General and Ethical Standards—Second Quarter 2021
General and Ethical Standards—Professional Competence
Gregory R. Caruso, JD, CPA, CVA
NACVA Ethics Oversight Board Member
A concern, particularly for new CVAs and for all CVAs when expanding practice areas or valuation complexity, is maintaining professional competence. Clearly it is unethical to take on work that you cannot perform properly. So how do you move to the next level of valuation work without violating standards?
The NACVA Professional Standards, 06/01/2017 edition states:
“II. General and Ethical Standards
B. Professional Competence
A member shall only accept engagements the member can reasonably expect to complete with a high degree of professional competence. If a member lacks the knowledge and/or experience to complete such engagements with a high degree of professional competence, the member is not precluded from performing such engagements. In such instance, the member must take steps necessary to gain expertise through additional research and/or consultation with other professionals believed to have knowledge and/or experience prior to completion of such engagements.”
This standard can appear as a barrier for taking many engagements. Certainly, prudence must be exercised when venturing into new areas and increased complexity. But, as suggested in the Standard, there are ethical ways to expand your practice areas. Some suggestions to comply with the Standard are below.
- NACVA has many resources, particularly Business Valuation Standards Resource Tools, that are available via download to all NACVA members.
The Business Valuation Development Checklisthas both basic things you should review for every valuation and also more in-depth items that might not apply to every business valuation. For instance, under “Description of Barriers to Entry”, just a few of the write up suggestions are: “describe government subsidies; describe the bargaining power of your suppliers; describe the learning or experience curve”, and more that may well lead to important findings in your new situation.
While most of the items are things we should think about on every engagement, having a clear checklist is very helpful. In addition, for CPA members, there are cites back to the AICPA VS Section 100.
The Comprehensive Business Valuation Reporting Checklist for Valuation Engagementsis a document using a checklist format to provide tips on what to include in a report for different types of issues that present themselves in business valuation. Again, some will appear in almost every business valuation, and some are quite specialized and therefore exactly what you might need when working in an area new to you.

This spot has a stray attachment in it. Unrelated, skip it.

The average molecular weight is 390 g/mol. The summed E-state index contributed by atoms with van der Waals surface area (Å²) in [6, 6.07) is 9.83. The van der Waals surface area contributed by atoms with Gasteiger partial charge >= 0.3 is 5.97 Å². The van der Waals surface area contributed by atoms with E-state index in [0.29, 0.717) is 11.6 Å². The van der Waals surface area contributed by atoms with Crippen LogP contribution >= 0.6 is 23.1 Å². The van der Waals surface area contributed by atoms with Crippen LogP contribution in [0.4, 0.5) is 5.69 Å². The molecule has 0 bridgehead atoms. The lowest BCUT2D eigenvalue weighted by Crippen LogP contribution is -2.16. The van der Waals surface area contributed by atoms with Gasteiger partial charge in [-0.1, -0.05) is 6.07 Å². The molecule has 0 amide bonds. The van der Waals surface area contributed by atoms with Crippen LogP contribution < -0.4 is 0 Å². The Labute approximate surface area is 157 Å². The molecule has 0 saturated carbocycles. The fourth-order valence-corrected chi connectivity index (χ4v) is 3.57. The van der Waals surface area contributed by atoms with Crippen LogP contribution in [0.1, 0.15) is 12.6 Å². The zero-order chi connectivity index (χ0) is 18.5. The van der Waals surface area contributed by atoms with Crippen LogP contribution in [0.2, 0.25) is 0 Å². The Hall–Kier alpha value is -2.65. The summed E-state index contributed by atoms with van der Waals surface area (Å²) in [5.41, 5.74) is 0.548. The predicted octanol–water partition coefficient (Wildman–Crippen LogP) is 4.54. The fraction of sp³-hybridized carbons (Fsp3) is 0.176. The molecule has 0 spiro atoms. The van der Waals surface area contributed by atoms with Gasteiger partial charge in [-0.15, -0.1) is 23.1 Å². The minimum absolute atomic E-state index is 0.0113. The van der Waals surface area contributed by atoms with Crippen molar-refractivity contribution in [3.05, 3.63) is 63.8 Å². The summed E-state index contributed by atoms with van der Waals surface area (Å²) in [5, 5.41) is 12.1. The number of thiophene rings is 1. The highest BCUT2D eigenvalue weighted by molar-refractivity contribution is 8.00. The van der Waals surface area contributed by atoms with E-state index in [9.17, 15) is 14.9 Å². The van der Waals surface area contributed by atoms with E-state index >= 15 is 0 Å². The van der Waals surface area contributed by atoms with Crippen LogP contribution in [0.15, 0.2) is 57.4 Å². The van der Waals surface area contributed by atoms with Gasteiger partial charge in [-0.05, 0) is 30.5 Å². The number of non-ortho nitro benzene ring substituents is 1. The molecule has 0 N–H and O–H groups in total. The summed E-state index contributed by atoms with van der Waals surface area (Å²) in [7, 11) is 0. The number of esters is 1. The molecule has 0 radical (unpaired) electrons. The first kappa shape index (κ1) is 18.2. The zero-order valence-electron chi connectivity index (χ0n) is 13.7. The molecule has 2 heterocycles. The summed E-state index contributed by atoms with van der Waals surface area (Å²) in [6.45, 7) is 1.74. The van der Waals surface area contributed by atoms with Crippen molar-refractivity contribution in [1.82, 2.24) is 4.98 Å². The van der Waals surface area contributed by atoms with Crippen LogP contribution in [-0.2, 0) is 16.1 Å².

While not the focus of this article, the Resource Tools also include templates for engagement letters and a Litigation Engagement Letter Practice Guide so you can create a specific engagement letter for your litigation situation. The importance of proper engagement letters cannot be stressed enough.
- Conferences, seminars, and presentations are also available via on-demand, along with an amazing array of information that is available through NACVA—much of it on detailed topics from qualified presenters. A great feature is that most of it can qualify for continuing education credit.
Mentor or buddy system. If you are in a valuation firm with senior appraisers, you have reviewers and experienced people to go to. If you are in a general accounting firm or you are a single shingle, you may not. The NACVA has a Mentor Support Program for new members or those just starting out. In any event, I strongly suggest building a network of trusted peers with more and less experience than you. Attend a conference and follow-up with the people you meet or just reach out. You might be surprised as most members are quite generous.
For years I had an experienced valuator who would send me calculation formulas, data source information, and even report clips as I ventured into new areas. I now try to pay it forward and do this where I have the knowledge. I think most members have similar experiences and attitudes. In addition, we all sometimes need to “just check something we are 97% sure is correct.” Build a network you can rely on for your growth and make sure you help others coming up behind you.
- Professional journals, websites, books, and more.There are endless sources of information from free sites like Damodaran Online to journals such as Willamette (and of course NACVA’s various journals) to just Googling the topic and reading the articles that come up.
Prudence must be exercised when venturing into new valuation practice areas and challenges. If you have quality control systems in place, such as reviewing the detailed checklists mentioned in this article, peers for question resolution and guidance, and are willing to put the time in to become educated in the new topic, you can expand your practice areas and not violate the NACVA Professional Standards or other standards bodies’ guidance.
Gregory R. Caruso, JD, CPA, CVA, is the author of The Art of Business Valuation, Accurately Valuing a Small Business (Wiley & Sons; www.artofbv.com) because valuing small businesses is different from larger ones. Greg has valued 100s and 100s and brokered over 60 small businesses. He is a NACVA member on the Ethics Oversight Board and was Editor in Chief of Around the Valuation World, NACVA’s monthly two-hour webinar. Greg remains active in business valuation at www.harvestbusiness.com and is developing peer groups to improve members professional practices for CPAs, accountants, and experts (www.yourprofitablepractice.com). You can reach Greg at email@example.com or (609) 664-7955.